1. Reestablish your routine. Even the most dedicated job-seeker saw his or her carefully plotted search plan rendered moot around the middle of December. Some, recognizing the inevitability of this, opted to visit family or friends with the idea of starting anew in January. Many, however, made no such conscious choice and found that their search ground to a halt amid unanswered e-mail and un-returned phone calls.

Regardless of which camp you fall into, you may be finding it hard to get back to a routine that seemed largely meaningless for three weeks. But re-imposing discipline will not only ensure that you resume productive behavior but it also will prevent a slow drift into depression. So, start setting the alarm for a reasonable time again. Prepare a written schedule of your weekly activities, including to-do lists. And reclaim the space that you were using as your “office.” These basic tasks will help you recapture the mind-set you need when job-hunting.

2. Be patient. Once you’re back on your routine, you’ll be all fired up. So you’ll find it particularly frustrating to discover that your job-search network isn’t as responsive as it was prior to the holidays. This doesn’t mean that you’ve hit a roadblock. What it does indicate is that all the people that you rely upon for future employment are also laboring to reestablish their own routines, which they also lost control of weeks ago. Even those people who are desperate to hire in early January will still take a week or more to excavate the pile that has accumulated since mid-December. Until they do that, everything else is generally put on hold, including the hiring process — and answering your e-mail and returning your calls.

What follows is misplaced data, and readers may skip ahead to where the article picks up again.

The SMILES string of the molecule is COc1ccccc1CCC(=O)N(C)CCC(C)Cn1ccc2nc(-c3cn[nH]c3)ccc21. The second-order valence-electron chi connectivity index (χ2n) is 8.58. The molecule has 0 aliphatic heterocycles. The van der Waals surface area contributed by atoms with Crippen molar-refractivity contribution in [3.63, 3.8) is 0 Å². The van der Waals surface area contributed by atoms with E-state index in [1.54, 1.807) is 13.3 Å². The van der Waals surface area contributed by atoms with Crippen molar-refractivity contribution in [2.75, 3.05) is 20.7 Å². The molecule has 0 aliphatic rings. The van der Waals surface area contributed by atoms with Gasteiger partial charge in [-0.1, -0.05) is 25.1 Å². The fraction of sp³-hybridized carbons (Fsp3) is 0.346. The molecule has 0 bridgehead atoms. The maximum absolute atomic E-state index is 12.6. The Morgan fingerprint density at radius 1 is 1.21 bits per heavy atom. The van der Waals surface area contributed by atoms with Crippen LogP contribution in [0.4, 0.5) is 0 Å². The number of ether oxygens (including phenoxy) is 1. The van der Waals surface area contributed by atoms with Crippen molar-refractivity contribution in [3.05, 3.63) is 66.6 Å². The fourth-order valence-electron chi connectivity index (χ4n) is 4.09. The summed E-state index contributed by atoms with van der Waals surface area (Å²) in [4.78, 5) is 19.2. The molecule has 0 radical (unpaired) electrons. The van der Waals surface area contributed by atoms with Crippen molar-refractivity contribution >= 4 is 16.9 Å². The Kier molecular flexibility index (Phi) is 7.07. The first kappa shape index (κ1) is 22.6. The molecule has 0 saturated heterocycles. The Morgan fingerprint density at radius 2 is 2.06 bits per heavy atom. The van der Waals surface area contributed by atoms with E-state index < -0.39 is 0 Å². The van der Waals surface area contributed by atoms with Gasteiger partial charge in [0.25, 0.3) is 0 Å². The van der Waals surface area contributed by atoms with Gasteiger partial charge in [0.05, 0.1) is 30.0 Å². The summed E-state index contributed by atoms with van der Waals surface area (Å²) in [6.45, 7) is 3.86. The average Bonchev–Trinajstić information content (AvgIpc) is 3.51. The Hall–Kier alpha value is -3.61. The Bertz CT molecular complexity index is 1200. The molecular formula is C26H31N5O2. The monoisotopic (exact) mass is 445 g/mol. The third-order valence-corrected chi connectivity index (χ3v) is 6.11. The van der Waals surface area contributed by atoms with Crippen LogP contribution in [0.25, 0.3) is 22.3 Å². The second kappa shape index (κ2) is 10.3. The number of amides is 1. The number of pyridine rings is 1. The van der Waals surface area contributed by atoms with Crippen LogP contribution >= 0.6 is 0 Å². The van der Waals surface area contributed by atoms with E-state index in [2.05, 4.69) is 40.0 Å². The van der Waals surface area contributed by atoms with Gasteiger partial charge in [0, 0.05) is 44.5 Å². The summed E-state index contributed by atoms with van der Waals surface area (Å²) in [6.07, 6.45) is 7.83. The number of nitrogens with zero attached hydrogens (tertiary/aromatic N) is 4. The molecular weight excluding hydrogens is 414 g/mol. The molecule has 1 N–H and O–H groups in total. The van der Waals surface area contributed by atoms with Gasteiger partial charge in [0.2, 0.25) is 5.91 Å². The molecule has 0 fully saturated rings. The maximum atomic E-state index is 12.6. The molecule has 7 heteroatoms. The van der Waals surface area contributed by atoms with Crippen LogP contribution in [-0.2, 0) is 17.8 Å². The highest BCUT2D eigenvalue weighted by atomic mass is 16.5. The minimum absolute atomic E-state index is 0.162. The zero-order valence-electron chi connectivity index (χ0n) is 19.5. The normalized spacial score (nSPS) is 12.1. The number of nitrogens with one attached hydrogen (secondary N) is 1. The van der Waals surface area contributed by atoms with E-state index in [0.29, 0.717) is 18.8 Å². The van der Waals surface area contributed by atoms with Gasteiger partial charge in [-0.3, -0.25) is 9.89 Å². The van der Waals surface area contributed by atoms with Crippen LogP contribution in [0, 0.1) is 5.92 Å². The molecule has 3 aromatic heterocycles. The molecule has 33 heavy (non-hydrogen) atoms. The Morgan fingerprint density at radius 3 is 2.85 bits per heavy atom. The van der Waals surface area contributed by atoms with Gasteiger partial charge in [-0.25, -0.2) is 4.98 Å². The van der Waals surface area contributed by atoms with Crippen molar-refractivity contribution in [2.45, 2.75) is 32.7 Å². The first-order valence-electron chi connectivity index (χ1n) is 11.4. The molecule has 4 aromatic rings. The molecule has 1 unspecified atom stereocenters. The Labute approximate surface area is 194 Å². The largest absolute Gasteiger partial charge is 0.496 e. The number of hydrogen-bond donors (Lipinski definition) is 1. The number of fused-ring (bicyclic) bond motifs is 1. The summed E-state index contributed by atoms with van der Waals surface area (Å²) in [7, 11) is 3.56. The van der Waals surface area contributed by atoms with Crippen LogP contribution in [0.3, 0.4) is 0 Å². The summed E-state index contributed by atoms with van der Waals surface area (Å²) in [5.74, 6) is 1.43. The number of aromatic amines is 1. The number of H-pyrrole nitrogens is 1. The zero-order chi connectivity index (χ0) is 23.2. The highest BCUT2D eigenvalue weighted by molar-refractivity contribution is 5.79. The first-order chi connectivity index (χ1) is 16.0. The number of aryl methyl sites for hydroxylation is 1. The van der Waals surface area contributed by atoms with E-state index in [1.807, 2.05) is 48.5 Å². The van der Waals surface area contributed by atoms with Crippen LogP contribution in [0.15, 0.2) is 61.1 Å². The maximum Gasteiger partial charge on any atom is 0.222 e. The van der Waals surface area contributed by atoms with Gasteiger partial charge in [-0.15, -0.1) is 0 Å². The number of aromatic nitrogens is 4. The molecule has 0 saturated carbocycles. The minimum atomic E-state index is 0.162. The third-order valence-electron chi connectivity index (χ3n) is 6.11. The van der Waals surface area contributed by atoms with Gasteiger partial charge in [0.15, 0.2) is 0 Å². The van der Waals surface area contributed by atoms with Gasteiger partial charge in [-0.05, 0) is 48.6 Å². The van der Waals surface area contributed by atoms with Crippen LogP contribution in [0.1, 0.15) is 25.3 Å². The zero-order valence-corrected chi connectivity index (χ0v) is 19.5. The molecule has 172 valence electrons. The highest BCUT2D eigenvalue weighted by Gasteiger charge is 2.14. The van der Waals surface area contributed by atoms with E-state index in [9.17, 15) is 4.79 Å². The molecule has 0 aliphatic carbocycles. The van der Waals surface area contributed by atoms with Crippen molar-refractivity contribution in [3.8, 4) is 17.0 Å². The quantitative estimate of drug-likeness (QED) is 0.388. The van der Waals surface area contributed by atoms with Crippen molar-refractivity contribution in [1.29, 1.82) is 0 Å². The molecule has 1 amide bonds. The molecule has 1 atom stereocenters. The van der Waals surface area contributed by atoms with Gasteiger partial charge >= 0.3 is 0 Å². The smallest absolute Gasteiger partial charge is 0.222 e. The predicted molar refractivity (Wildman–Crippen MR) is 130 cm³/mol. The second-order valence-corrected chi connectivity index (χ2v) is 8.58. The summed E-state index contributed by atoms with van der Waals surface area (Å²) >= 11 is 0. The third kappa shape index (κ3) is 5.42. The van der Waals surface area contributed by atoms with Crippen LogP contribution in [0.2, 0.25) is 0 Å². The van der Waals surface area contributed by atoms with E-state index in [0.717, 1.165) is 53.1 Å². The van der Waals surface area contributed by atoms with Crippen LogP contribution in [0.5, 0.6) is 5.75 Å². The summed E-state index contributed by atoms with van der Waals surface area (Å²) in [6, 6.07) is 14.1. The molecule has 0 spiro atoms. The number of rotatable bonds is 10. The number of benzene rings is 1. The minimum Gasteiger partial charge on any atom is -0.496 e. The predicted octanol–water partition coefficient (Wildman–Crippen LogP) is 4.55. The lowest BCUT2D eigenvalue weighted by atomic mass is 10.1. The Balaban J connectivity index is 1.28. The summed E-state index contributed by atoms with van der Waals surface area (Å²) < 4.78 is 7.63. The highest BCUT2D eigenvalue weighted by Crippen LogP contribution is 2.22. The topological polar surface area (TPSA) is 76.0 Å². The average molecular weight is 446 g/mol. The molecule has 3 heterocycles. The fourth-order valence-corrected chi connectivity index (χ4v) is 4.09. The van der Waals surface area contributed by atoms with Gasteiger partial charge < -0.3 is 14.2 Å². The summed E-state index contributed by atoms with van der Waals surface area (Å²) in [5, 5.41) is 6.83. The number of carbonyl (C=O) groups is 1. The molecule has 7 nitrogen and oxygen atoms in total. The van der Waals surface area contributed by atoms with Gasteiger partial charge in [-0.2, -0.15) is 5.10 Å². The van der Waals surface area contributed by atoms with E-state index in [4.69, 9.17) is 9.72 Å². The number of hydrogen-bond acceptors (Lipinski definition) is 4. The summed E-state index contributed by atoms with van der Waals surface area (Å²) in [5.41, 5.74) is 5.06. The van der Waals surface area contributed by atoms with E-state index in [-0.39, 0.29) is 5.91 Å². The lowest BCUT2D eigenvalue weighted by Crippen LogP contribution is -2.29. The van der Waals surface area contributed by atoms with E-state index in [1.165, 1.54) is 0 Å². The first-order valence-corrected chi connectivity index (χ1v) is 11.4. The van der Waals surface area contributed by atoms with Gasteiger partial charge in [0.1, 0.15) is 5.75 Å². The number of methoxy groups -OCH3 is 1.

No matter how much you might like or need the process to move faster, nothing will return to a semblance of normality until mid-January. Remember this so you won’t panic when the world fails immediately to match your renewed enthusiasm.

3. Do other things. Networking may be difficult right now, but that doesn’t mean that you can’t be productive. Now is an excellent time to revisit your resume and other marketing materials to ensure that they’re current and reflect you in the best possible light. Think about this not just in relation to your written materials, but to how you present yourself overall. Are you eloquent about your accomplishments, pertinent skill sets, and potential contributions when speaking to perspective employers? If not, now is a good time to work on that so you can make the most of the upcoming opportunities. Practice — on your own or with someone else — until you have your patter down. Are your job-hunting clothes all set? It’s not a bad idea to make sure they still fit after the holidays.